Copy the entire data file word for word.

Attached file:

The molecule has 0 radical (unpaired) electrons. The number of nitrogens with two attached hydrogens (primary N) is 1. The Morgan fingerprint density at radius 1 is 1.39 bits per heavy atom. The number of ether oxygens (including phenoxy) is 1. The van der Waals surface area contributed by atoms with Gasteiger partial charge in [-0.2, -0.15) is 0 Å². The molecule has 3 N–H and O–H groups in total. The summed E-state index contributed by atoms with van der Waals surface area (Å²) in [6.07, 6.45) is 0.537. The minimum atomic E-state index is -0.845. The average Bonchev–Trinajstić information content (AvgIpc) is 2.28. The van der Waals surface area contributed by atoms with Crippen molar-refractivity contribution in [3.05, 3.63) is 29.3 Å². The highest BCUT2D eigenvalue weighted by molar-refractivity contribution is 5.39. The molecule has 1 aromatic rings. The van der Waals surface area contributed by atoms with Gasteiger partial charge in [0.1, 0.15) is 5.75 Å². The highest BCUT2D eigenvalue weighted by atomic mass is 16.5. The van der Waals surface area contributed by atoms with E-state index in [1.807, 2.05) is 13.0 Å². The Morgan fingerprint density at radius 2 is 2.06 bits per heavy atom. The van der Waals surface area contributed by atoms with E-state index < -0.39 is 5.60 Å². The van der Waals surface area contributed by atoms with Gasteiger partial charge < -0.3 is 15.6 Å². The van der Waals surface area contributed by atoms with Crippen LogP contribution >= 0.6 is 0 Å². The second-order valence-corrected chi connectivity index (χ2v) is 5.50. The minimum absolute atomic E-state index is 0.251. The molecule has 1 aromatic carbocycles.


The molecule has 0 radical (unpaired) electrons. The number of nitrogens with two attached hydrogens (primary N) is 1. The Morgan fingerprint density at radius 1 is 1.39 bits per heavy atom. The number of ether oxygens (including phenoxy) is 1. The van der Waals surface area contributed by atoms with Gasteiger partial charge in [-0.2, -0.15) is 0 Å². The molecule has 3 N–H and O–H groups in total. The summed E-state index contributed by atoms with van der Waals surface area (Å²) in [6.07, 6.45) is 0.537. The minimum atomic E-state index is -0.845. The average Bonchev–Trinajstić information content (AvgIpc) is 2.28. The van der Waals surface area contributed by atoms with Crippen molar-refractivity contribution in [3.05, 3.63) is 29.3 Å². The highest BCUT2D eigenvalue weighted by molar-refractivity contribution is 5.39. The molecule has 1 aromatic rings. The van der Waals surface area contributed by atoms with Gasteiger partial charge in [0.1, 0.15) is 5.75 Å². The highest BCUT2D eigenvalue weighted by atomic mass is 16.5. The van der Waals surface area contributed by atoms with E-state index in [1.807, 2.05) is 13.0 Å². The Morgan fingerprint density at radius 2 is 2.06 bits per heavy atom. The van der Waals surface area contributed by atoms with E-state index < -0.39 is 5.60 Å². The van der Waals surface area contributed by atoms with Gasteiger partial charge < -0.3 is 15.6 Å². The van der Waals surface area contributed by atoms with Crippen LogP contribution >= 0.6 is 0 Å². The second-order valence-corrected chi connectivity index (χ2v) is 5.50. The minimum absolute atomic E-state index is 0.251. The molecule has 1 aromatic carbocycles.